Widespread research highlights the detrimental effect of loneliness on people’s health, and Gloucestershire’s Health and Wellbeing Board has identified social isolation as an area that needs attention. Healthwatch Gloucestershire’s previous research has highlighted the impact of social isolation on people during the COVID-19 pandemic.
So, local health and social care champion, Healthwatch Gloucestershire, decided to find out more about loneliness and social isolation by asking local people about their experiences, and investigating what makes a difference and what could be done to help.
They heard from over 50 people via a survey and focus group (March-April 2021). They also spoke to organisations from across the country that are working to tackle loneliness and social isolation through voluntary and community services and the wider health and care system.
Watch the video to see what people told Healthwatch Gloucestershire: https://vimeo.com/606397583
Key findings from the public survey
- Most people said they were lonely almost all the time, frequently or sometimes.
- Key factors of loneliness identified were the COVID-19 pandemic; being single, widowed or divorced; and/or having a long-term health condition.
- Most people said there are no opportunities to meet new people in their local area, though many were aware of groups that did offer the chance to connect with others. Some people highlighted issues around attending these groups including accessibility, poor transport, and a lack of groups outside of working hours.
- Many people reported that they were dissatisfied with their current relationships, and some said they have no friends in Gloucestershire (but they have friends elsewhere).
- Many people commented that they would find it difficult to ask for help, with some saying they would feel uncomfortable or embarrassed to do so.
- Some people identified other problems such as financial difficulties.
How to make a difference
In the report, Healthwatch Gloucestershire highlights several different initiatives from around the country that are making a difference in their own areas and suggests that similar approaches could be used to help to tackle loneliness and social isolation in Gloucestershire. These include:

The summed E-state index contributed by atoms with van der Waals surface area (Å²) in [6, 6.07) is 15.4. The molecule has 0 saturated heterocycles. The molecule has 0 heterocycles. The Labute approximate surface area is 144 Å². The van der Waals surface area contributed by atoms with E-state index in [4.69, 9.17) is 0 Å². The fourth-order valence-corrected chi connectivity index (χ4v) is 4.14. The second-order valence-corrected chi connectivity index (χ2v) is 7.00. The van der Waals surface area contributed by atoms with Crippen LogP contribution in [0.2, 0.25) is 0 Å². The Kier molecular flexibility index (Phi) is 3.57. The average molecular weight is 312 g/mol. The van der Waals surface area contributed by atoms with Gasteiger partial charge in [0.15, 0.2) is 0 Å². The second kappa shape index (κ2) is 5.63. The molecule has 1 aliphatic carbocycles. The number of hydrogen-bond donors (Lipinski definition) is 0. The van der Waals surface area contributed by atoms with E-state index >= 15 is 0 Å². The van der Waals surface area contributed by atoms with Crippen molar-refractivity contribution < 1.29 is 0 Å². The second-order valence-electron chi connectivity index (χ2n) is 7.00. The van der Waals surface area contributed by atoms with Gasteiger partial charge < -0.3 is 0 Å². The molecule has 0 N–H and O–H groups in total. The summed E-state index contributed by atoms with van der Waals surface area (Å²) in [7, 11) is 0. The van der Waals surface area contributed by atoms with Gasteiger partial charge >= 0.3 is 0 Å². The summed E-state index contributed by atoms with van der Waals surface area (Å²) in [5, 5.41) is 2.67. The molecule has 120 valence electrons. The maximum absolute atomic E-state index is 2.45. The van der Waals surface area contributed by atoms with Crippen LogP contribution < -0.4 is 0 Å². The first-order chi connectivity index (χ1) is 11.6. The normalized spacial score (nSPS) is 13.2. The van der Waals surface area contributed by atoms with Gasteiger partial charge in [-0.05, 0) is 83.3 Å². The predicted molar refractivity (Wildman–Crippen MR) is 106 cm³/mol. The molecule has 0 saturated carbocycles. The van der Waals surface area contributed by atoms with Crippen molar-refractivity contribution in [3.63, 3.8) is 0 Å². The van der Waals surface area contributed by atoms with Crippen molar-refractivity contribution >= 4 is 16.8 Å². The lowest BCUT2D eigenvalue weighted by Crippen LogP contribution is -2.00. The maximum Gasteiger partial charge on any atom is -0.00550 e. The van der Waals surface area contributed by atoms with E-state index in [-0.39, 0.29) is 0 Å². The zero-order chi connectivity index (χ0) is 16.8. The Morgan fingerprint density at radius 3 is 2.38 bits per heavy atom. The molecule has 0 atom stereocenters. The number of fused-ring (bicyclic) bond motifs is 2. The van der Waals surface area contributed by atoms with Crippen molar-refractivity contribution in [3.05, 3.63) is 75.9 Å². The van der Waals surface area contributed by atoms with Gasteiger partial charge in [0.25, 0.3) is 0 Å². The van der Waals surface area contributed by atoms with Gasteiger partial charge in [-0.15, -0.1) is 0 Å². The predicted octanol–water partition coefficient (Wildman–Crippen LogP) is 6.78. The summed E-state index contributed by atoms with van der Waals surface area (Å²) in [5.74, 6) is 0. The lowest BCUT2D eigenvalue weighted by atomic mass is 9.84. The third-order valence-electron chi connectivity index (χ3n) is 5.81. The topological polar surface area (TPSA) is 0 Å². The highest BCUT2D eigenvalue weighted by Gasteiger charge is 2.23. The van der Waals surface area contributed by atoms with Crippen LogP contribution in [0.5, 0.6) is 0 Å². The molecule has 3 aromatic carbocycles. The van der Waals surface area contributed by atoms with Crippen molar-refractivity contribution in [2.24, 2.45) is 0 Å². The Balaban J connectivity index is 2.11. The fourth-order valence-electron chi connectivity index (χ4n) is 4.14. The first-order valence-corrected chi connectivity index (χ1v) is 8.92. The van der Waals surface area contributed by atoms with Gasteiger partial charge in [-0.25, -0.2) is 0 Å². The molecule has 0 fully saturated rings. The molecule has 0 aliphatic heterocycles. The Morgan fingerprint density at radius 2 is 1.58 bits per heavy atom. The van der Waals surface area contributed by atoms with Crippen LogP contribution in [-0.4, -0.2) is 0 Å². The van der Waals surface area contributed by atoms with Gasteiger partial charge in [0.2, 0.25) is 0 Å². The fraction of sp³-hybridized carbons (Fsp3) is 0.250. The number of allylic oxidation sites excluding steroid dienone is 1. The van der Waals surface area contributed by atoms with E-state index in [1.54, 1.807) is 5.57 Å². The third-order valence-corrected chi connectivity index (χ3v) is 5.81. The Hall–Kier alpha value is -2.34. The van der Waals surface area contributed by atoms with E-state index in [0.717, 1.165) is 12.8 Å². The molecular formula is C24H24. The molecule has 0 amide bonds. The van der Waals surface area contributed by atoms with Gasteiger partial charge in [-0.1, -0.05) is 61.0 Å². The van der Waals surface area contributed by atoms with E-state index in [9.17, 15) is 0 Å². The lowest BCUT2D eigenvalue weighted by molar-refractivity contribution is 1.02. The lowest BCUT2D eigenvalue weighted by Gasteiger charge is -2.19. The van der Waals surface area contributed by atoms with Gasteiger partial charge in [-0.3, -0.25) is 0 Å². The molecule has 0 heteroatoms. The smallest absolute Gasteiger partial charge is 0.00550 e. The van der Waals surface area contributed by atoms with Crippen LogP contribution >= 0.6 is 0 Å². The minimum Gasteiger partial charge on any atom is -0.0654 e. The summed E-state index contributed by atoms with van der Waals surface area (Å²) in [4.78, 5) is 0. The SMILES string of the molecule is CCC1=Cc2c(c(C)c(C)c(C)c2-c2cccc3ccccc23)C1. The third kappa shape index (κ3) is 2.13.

- Strengthening existing local organisations, activities, and facilities so that they can reach and support more people.
- Using Social Impact Bonds to strengthen existing services or to invest in new support services.
- Forming more special interest groups (also suggested by many survey respondents).
- Raising the profile of Gloucestershire’s Social Prescribing services which provide one-to-one support and signposting to groups and services.
- Use social marketing to help unify communities in Gloucestershire by generating conversations, building connections, and encouraging neighbourly gestures and initiatives such as community engagement activities.
Healthwatch Gloucestershire identifies a lack of coherence in the county’s current approach and recommends that a combination of initiatives should be used to support people in Gloucestershire.
Helen Webb, Healthwatch Gloucestershire Manager explained why they conducted this research and public engagement project:
“Social isolation is as an issue for many people in our local communities and this has been intensified by COVID-19. Tackling social isolation and loneliness in the community and across the health and care system is a priority in Gloucestershire. We’ve shared the research and insight that we gathered with local health and care partners so that they can learn from local people about what it feels like to be lonely and isolated, how this affects people’s physical and mental health, and what support people would like but may not be feel comfortable asking for. We have presented a range of ideas to help develop and improve support for those who feel lonely and isolated in Gloucestershire.”
Commenting on the report, Jo Underwood, Transformation Programme Director, NHS Gloucestershire Clinical Commissioning Group/One Gloucestershire, said:
“We want Gloucestershire to be a county where the importance of our social infrastructure to improve connectivity and community cohesion is understood and acted upon, and in which loneliness and social isolation are recognised openly as something likely to affect us all.…This report highlights so many great examples of ways to achieve this and we’re lucky there is already a wide variety of initiatives available closer to home. However, as the report’s participants illustrate, there is a long way for us to go before connection and support are available everywhere they are wanted. The NHS with our Integrated Care System partners is committed to continuing to work together to co-ordinate our efforts and resources to tackle loneliness and isolation and the impact it has on our health and wellbeing.”
The report, Let’s talk about social isolation and loneliness in Gloucestershire, includes detailed analysis of the public survey findings and people’s comments; more information about loneliness and isolation, and details of several projects and approaches presented for consideration.